EMMANUEL That’s right. The legend is that the Finger Lakes [in upstate New York] were created when the hand of God came down, but it was the glaciers moving. We were in a place called Skaneateles, which I love dearly. My friend Little Dickey Ward lives up there and has an organization called the Guitar League. I did some shows and a workshop for them, and one morning I got up early and walked to the lake. It was just so quiet, and the water was like glass. In my mind I went back 150 years, and imagined I was on the lake in a canoe. When I got back to my guitar, I wanted to describe all that. So it starts out with harmonics. That describes being on the water. Then it unfolds slowly until it’s describing the great unknown, the vast natural resources, the rivers, the mountains, everything. “Tears for Jerusalem” stands out as another tune inspired by a specific place—I saw the movie The Passion of the Christ and was incredibly moved by the film and the music. I spent a day in Jerusalem and got a feel for the place. When I wrote the song I didn’t want the music to resolve, because nothing there is resolved, and who knows when it will ever be resolved. That’s why the song is full of conflict. I tried to sing the main melody part like it was a Jewish folk song, to make sure it had an authentic feel to it. On that track I’m playing my original old Maton guitar I used on my Only album.

The guitar you call “The Mouse”?

EMMANUEL There was a children’s story years ago called The Mouse That Roared. He was a mouse, but he had the effect of a lion. These little Maton [EBG808] guitars are like that. They’re not too fancy schmancy, but they really have a great voice. I have several of those, including a brand new one. The big guitar I used on “Mountains of Illinois” is called Big Bertha. It’s my original Maton dreadnought with the cutaway [TE1 Artist], and it’s rosewood. One day a friend of mine called it Big Bertha—it is a whale compared to the Mouse—so that name stuck. We call the Larrivée “The Boss” because my producer and engineer Kim Person said to me in the studio, “I love all your guitars, but that Larrivée, that’s the boss.” When I was playing at [Nashville’s] Café Milano with Chet [in 1997], Jean Larrivée was in the front row with his wife and kids. He didn’t know me from Adam, and I didn’t know him, either. After the show he asked me where I was staying, and I told him I was out at Chet’s house. The next day a taxi arrives there with a guitar case and a note saying, “This is for you.” I opened the case and there was the guitar. The neck meets the body at the 12th fret; it’s got a cutaway, with beautiful inlay all around, and rosewood back and sides.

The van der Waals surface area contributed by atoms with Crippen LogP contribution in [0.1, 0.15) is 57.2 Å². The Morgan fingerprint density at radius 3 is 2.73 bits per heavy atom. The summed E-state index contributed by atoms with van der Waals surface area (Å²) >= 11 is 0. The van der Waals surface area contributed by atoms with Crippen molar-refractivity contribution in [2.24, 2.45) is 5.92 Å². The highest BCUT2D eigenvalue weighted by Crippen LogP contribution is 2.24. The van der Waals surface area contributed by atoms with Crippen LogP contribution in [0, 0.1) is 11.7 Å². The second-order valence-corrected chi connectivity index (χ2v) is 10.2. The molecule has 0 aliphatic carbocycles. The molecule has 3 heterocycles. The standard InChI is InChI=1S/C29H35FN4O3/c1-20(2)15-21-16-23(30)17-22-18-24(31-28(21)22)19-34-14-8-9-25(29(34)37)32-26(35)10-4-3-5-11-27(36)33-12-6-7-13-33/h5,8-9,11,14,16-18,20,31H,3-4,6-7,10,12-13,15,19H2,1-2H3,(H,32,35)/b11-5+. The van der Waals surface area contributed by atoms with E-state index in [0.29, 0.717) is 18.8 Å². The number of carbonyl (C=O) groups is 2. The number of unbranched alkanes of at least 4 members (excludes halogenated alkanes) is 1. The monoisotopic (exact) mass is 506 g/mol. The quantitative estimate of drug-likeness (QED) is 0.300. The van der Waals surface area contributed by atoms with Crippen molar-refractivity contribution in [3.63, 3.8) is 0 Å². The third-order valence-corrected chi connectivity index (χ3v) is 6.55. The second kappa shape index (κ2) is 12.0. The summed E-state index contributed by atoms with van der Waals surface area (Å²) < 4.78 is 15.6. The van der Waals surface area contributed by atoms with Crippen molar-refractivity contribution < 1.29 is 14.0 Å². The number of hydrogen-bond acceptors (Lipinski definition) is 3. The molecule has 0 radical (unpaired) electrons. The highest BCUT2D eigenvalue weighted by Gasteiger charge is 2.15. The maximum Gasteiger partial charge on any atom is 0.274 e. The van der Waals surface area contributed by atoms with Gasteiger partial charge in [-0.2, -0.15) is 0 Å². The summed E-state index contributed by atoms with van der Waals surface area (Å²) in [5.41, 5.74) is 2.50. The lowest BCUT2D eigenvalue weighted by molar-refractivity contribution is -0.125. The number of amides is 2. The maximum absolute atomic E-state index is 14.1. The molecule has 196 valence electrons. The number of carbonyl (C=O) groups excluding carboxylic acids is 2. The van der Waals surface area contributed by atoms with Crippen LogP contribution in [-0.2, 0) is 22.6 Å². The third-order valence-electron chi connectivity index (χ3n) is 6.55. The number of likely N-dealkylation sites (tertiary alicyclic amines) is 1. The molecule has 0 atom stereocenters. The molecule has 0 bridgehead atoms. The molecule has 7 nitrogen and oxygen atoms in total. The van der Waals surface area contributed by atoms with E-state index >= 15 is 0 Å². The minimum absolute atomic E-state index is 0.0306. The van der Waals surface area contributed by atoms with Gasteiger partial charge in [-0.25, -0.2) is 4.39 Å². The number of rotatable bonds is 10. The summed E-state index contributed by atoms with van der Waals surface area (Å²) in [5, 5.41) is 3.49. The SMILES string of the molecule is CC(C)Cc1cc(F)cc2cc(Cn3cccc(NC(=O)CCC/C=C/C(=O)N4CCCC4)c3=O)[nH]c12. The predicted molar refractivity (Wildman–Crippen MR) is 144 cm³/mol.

Can you tell us about the 1930s Kalamazoo Gibson that you used on the new album?

EMMANUEL All my life I wanted a guitar like this. About four years ago I got a call from my agent, who said there is a guy named Peter who had been to many of my shows in Holland and Germany who had tickets to four of my upcoming concerts, but couldn’t go because he was dying of cancer. So I said, “Do you think I could go and see him?” The agent rang the family and they said that would be great, but to be prepared because he’s in the last stages. So, I went around to his house, and we played and we sang, had a beautiful time, and he gave me this guitar. It’s from 1934, and it’s all original. It’s been broken in a couple places and repaired. It’s just so light. [plays a few licks on it] Hear the voice? It’s got the sound, somewhere between the Del Vecchio and the Django [Reinhardt] sound. I used this guitar on the album with Frank Vignola. I had it refretted so I could get my vibrato on it.

Who do you like to listen to when you’re not working?

EMMANUEL I’m mainly interested in singers and songwriters. People whose singing and playing I love are Bonnie Raitt, James Taylor, John Mayer, Eric Clapton, I love Stevie Ray Vaughan. When I want to be inspired by people’s great work, I listen to people like Elton John or Billy Joel—people whose music moves the world. If you listen to Elton John’s Songs from the West Coast album, that is truly one of the modern masterpieces of songwriting, performance, and production. When I put that on it just astounds me every time. I try to improve myself and my songwriting by listening to people who are much better at it than I am. If you want to raise your standard, be around people who will help lift you up, because they’re already there.

Practice Makes Perfect